Tom Strini

Burning strings at the Conservatory

The Philomusica was brilliant Monday in quartets by Haydn, Glass and Beethoven.

By - Jan 29th, 2013 12:40 am

The free and easy pleasure of Haydn’s String Quartet Opus 33, No. 2 (“The Joke”) flowed from the Philomusica Quartet Monday evening. The playful give and take among violinists Jeanyi Kim and Alexandr Mandl, violist Nathan Hackett and cellist Adrien Zitoun exactly fit the spirit of this piece, which has its poignant slow movement but is mostly mischief.


The Philomusica Quartet, at the conservatory’s recital hall. Photo courtesy of the Wisconsin Conservatory of Music website.

They had lots of fun with the slippery glissandi in the scherzo, which were Haydn’s little one-liners. And they timed Haydn’s big punchlines, at the very end, impeccably. They’re all about deceptive cadences, false endings and odd silences, which the audience couldn’t help but fill with laughter. It’s hard to be funny with music; it’s not the joke, it’s how you tell it, and the Philomusica recast itself as the Henny Youngman String Quartet and made Haydn’s jokes work.

Philip Glass spent many of his formative years in Paris, and the harmonies and extended harmonies and unruly forms and impulses of Debussy and Ravel bob atop the bubbling Minimalist ostinati of the String Quartet No. 5, from 1991.

The Philomusica freed the delirium in this music right away, in dreamy chords tuned to set the air in the Wisconsin Conservatory of Music Bader Recital Hall to quivering. They phrased the melodies in the first movement to emphasize their intoxicating swoon. The electric pulse of Zitoun’s cello put an electric charge in the perpetuum mobile second movement, in treble explosions of scales shot like fireworks into the night sky from the low murmurings of the third. Thrilling locomotive rhythms, just irregular enough to jolt here and their, drove the fourth movement, and percolating poly-rhythms, jangling pentatonic harmonies and roller-coaster scales made for a thrilling finale.

The vividness and specificity of impulse the players lavished on one of Glass’ greatest works carried over to Beethoven’s “Razumovsky” Quartet (Opus 59, No. 2), with the added dimension of fierce Romantic drama.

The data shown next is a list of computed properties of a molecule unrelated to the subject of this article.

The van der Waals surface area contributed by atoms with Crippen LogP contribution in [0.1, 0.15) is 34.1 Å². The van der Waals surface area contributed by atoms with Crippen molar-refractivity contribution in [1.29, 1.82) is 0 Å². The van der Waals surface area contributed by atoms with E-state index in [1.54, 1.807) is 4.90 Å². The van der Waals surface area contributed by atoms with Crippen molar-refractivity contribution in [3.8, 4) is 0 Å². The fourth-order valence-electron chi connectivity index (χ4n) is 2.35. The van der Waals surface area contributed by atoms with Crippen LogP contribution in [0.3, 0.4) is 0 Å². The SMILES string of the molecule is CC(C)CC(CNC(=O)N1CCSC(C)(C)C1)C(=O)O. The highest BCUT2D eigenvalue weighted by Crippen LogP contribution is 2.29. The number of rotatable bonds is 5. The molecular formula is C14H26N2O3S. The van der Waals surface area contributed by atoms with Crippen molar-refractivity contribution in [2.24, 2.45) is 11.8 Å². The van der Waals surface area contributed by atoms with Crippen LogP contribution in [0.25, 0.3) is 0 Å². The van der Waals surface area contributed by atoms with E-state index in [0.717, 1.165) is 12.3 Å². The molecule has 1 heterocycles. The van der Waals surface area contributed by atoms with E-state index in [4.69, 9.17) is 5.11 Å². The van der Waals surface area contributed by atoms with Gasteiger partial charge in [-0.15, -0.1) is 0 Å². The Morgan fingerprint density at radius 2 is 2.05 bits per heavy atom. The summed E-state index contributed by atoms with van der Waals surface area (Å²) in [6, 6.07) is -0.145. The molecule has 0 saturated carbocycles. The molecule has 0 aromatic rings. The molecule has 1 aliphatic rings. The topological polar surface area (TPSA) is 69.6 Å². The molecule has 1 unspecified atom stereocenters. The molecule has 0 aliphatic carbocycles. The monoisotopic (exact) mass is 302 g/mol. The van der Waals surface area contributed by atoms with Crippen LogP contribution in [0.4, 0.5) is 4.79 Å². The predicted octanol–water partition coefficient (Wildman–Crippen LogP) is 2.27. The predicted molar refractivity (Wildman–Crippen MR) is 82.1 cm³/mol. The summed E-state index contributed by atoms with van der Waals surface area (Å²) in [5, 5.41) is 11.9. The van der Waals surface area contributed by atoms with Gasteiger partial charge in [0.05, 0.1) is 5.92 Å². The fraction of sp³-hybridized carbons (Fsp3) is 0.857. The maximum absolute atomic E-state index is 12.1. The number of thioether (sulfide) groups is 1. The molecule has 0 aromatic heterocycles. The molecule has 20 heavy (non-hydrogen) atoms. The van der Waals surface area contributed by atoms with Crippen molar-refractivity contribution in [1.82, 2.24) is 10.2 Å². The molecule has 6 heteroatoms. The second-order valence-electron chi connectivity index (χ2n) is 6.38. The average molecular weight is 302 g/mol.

You could sense the players’ acute awareness of the unfolding structure, the tonal plateaus, the harmonic pressure points and the unfolding structure throughout this performance. The explosive chords that interrupt the flow of the first movement were not mere chords but emotional spasms.

And what compelling rhythm! Kim, in first chair for Beethoven (Mandl and Kim change from piece to piece), placed the top melody rhythms with compelling purpose throughout, but was especially deft in the slow second movement. She dropped her notes in just so to make her melody slip and slide across the richly textured accompaniment, never quite landing on a downbeat, to beguiling effect.

I’ve heard the Razumovsky a 100 times or more, but I’ve never been so struck by the startling rhythmic originality of the scherzo. The Philomusica brought out the bizarre limp in its dance rhythms as I’ve never heard it before and yes, yes, that’s exactly the thing. Kim, Mandl, Hackett and Zitoun topped that with a finale white-hot in its drive and intensity.

The Philomusica, quartet in residence at the Wisconsin Conservatory, will play there next on April 8. You should go. Monday’s concert, by the way, ended a remarkable and entirely coincidental run of three string quartet concerts in four days, with the Rubens Quartet visiting from Holland and the Pro Arte dropping in from Madison.

0 thoughts on “Philomusica: Burning strings at the Conservatory”

  1. Anonymous says:

    AND this one…glad to read about ti, so sorry to have missed it!!

  2. Anonymous says:

    Thanks to all who joined us last night. We had a great time!
    A special thank you to Tom Strini and TCD for their astute and dedicated coverage of the increasingly bustling arts scene in Milwaukee – something to be envied by cities across America!

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